5 Things Healthcare Providers are Doing Wrong on Social Media

Are your social media practices compliant with HIPAA and other medical privacy laws? If you’re not careful, that seemingly harmless post can land you in hot water.  Avoid these five common mistakes healthcare professionals make on social media.

Social Media Mistakes in Healthcare

Most of us cannot go more than 10 minutes without checking our Twitter or Facebook feeds for updates. Healthcare professionals are no different.  When you spend most of your waking hours on the job, it’s natural to want to post anecdotes and images about your workday.  If you are a healthcare provider, however, you need to be extra careful when it comes to sharing information that might be protected under HIPAA and other medical privacy laws.  

Here are five of the more common mistakes that we have seen doctors, nurses, and medical staff make on social media.  Do any of these look familiar?

Privacy violation example email.
Thought this was OK? Think again.

1. Sharing snippets of patient communications without written consent.

The Internet is, in many respects, a giant gossip collector. We all enjoy sharing “memes” and jokes on social media sites. Just make sure nothing you share online comes from a patient’s email or other HIPAA-protected communications. Even if you do not directly identify the source of the information, you are risking a HIPAA violation if any snippet of information can be tied back to the original source. Common examples of this are blacked-out emails, texts, greeting cards, or social media messages.

2. Sharing patient photos from around the clinic without written patient consent.

Many doctors enjoy displaying photos of themselves with their satisfied patients, but keeping a photo collage in your private office (away from the view of patients) is one thing–posting those pictures to Instagram is another. Always get written authorization before posting any patient’s photo online. More importantly, make sure any photo you upload does not contain anything that could inadvertently disclose protected health information or identify another patient who has not given authorization. For instance, if a photo of your office happens to show a patient’s medical chart or paperwork in the background, do not post it.

3. Discussing a patient’s protected health information.

Let’s keep this simple: Never discuss a specific patient case on social media. It is perfectly fine to talk about medical conditions, research, and treatments as general topics, but avoid giving any concrete examples that would compromise a patient’s protected health information. For example, instead of posting an item that says, “I treated Mary Smith for arthritis this morning, and here’s what you can learn from it!” simply write about the symptoms of arthritis and when someone should see a doctor.

Similarly, if you’re looking for feedback from your peers, refrain from posting something like, “I treated a 60 y/o woman for arthritis this morning who’s an active golfer, daily runner, vegetarian — looking for less invasive approaches than Lyrica and injectables (which haven’t worked). I’m out of ideas — help?!” Even if you’re practicing in the midst of a major metro area, social media features like shared connections and groups can make this patient easily identifiable. Always send these types of messages personally and privately to individuals whose counsel you seek (still while omitting any PHI), or craft very generalized and professional inquiries when you’re crowdsourcing solutions for a tough case.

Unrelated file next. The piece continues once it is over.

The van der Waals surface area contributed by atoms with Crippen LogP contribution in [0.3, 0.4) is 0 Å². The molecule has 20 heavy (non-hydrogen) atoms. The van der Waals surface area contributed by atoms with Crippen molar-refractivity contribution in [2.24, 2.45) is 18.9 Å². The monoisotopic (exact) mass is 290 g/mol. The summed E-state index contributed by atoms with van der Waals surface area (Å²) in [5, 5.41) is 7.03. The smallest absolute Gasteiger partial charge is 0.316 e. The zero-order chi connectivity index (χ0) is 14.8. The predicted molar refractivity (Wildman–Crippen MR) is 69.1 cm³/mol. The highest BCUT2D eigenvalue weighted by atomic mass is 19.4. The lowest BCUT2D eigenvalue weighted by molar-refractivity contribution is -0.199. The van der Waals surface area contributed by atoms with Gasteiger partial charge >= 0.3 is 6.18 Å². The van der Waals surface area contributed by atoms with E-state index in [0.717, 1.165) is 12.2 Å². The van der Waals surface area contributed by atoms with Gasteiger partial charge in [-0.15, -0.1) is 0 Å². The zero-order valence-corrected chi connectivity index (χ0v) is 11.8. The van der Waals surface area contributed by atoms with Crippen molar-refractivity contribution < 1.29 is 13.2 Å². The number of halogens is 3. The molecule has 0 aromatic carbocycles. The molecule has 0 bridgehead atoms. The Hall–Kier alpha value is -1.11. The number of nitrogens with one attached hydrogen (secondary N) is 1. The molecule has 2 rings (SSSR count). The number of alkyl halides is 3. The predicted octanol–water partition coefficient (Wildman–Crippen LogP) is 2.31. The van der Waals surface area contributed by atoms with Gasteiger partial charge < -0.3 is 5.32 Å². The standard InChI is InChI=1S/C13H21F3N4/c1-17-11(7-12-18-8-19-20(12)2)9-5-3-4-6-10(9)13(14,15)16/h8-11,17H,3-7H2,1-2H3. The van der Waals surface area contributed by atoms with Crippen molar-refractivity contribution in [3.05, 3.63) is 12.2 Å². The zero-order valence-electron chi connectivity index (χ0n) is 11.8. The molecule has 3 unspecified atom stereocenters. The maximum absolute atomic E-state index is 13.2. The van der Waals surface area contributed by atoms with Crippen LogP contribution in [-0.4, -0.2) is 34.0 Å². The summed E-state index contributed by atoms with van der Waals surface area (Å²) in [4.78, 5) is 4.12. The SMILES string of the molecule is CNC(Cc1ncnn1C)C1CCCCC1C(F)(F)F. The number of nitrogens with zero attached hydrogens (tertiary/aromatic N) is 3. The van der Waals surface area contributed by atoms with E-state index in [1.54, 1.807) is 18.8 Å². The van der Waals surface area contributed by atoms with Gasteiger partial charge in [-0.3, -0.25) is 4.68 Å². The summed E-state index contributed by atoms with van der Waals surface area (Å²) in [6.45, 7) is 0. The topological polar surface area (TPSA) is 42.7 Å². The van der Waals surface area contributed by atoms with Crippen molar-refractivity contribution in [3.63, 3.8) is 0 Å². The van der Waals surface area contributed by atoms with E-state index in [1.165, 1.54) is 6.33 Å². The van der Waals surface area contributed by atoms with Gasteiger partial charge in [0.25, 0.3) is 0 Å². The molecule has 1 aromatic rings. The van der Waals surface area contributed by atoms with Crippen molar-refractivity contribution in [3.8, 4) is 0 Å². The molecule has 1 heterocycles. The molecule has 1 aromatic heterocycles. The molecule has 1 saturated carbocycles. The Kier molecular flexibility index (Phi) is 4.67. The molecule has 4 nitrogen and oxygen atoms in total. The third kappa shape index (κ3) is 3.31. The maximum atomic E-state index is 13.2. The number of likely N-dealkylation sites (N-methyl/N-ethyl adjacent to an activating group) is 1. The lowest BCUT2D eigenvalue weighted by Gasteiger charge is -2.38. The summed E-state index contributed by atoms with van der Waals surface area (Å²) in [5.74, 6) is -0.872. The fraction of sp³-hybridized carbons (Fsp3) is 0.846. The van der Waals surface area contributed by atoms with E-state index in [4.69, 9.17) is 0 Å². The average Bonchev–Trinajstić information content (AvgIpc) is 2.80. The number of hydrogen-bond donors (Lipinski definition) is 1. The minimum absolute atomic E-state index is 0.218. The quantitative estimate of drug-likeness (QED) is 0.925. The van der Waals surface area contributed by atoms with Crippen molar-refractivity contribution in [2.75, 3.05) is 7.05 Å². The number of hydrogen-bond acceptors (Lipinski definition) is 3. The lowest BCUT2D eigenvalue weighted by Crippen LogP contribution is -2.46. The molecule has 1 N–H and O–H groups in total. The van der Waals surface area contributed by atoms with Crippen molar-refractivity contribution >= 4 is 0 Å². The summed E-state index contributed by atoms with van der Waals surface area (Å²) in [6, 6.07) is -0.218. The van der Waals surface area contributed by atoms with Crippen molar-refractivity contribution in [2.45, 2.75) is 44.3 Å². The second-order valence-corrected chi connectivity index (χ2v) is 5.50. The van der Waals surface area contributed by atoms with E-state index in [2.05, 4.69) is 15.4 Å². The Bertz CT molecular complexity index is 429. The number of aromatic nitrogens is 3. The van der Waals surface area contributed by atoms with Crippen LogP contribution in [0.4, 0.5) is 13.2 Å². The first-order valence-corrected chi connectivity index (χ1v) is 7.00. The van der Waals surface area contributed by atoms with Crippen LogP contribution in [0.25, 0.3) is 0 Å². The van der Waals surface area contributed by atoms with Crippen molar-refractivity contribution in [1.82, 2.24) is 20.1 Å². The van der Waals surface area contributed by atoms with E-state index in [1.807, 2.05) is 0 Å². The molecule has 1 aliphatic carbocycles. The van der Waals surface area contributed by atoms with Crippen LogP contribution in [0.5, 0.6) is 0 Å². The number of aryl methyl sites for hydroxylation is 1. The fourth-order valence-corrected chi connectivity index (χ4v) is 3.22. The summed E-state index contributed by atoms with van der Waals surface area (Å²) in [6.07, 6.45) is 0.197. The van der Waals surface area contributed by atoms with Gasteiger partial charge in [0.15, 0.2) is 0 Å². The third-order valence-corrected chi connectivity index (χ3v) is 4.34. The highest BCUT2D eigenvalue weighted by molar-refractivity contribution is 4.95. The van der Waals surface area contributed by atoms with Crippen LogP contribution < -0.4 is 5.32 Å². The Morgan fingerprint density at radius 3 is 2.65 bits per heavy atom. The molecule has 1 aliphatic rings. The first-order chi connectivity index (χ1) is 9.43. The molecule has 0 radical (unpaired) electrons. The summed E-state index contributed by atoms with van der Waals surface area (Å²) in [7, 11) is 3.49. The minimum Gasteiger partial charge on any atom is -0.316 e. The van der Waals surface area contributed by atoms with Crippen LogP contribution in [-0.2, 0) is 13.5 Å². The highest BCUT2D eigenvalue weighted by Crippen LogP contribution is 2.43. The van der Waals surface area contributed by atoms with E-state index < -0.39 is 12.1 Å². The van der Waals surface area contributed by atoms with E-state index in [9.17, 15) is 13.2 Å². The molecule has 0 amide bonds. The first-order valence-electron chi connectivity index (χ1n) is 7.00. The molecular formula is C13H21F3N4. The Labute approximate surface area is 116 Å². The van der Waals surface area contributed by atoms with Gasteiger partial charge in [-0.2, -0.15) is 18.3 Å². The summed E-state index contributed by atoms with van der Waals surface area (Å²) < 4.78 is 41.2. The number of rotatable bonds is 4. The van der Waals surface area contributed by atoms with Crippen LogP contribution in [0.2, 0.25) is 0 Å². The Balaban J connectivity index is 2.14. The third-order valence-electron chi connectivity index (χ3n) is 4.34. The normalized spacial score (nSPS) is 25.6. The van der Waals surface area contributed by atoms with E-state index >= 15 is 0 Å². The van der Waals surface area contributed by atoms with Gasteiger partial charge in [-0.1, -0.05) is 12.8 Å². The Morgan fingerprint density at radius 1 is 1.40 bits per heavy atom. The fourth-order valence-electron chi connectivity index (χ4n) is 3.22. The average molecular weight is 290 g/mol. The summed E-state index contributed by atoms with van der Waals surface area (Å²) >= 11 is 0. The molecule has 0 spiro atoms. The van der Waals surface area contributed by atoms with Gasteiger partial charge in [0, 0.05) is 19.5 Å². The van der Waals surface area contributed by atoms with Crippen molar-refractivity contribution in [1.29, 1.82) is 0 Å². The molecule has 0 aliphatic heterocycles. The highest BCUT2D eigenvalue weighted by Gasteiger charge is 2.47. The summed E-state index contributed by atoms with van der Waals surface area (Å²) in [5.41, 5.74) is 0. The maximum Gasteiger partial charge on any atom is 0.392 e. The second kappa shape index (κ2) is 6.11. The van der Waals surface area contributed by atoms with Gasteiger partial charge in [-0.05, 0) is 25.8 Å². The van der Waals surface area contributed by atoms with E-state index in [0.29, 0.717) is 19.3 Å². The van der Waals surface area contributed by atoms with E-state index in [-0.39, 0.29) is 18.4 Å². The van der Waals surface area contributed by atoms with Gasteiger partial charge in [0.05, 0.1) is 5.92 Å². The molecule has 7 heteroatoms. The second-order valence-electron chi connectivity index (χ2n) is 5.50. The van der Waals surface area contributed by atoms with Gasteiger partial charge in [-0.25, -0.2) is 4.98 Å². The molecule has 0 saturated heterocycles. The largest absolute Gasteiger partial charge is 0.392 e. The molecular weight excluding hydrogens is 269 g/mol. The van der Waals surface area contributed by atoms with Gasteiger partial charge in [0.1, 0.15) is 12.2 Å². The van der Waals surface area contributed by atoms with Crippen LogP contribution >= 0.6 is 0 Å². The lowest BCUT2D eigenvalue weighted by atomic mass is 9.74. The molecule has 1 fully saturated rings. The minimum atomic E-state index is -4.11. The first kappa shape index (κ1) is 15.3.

4. Sharing a patient’s biometric information.

Biometric information includes any unique biological characteristic that can be used to confirm a person’s identity. Common biometric identifiers include a retina or iris scan, fingerprint, voiceprint, or even a scan of a person’s facial geometry. Healthcare providers have a special duty under Illinois law to protect biometric information from unauthorized disclosure, so it’s critical to make sure none of this data ends up on any public website or service.

5. Discussing patients in a way breaches their trust or violates the provider’s ethical obligations.

Earlier, we discussed never posting the specifics of a patient case on social media. Some healthcare employees might think it is okay to circumvent this rule by talking about patients in an anonymous manner, e.g., “The doctor treated this patient for arthritis today…” The problem with this approach is that it still violates the patient’s trust, as well as the healthcare provider’s professional ethical standards. This is why it is essential for healthcare providers to ensure all of their employees understand and respect the confidentiality of their patients’ medical information.

Jackson LLP can help with your social media compliance.

It is not enough to simply tell your employees not to discuss patients on social media. Every practice needs a written social media policy as part of its employee handbook and its overall HIPAA compliance program.

At Jackson LLP, our healthcare-specific law practice can assist you with updating your HIPAA manuals, drafting patient consent forms, preparing employee handbooks that contain strong social media policies, and drafting workplace confidentiality agreements. Schedule your free consultation below to discuss how we can help your practice.

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If you found this post useful, you might also enjoy Connor Jackson‘s guest blog for WebPT about HIPAA-compliant emails and text messages.

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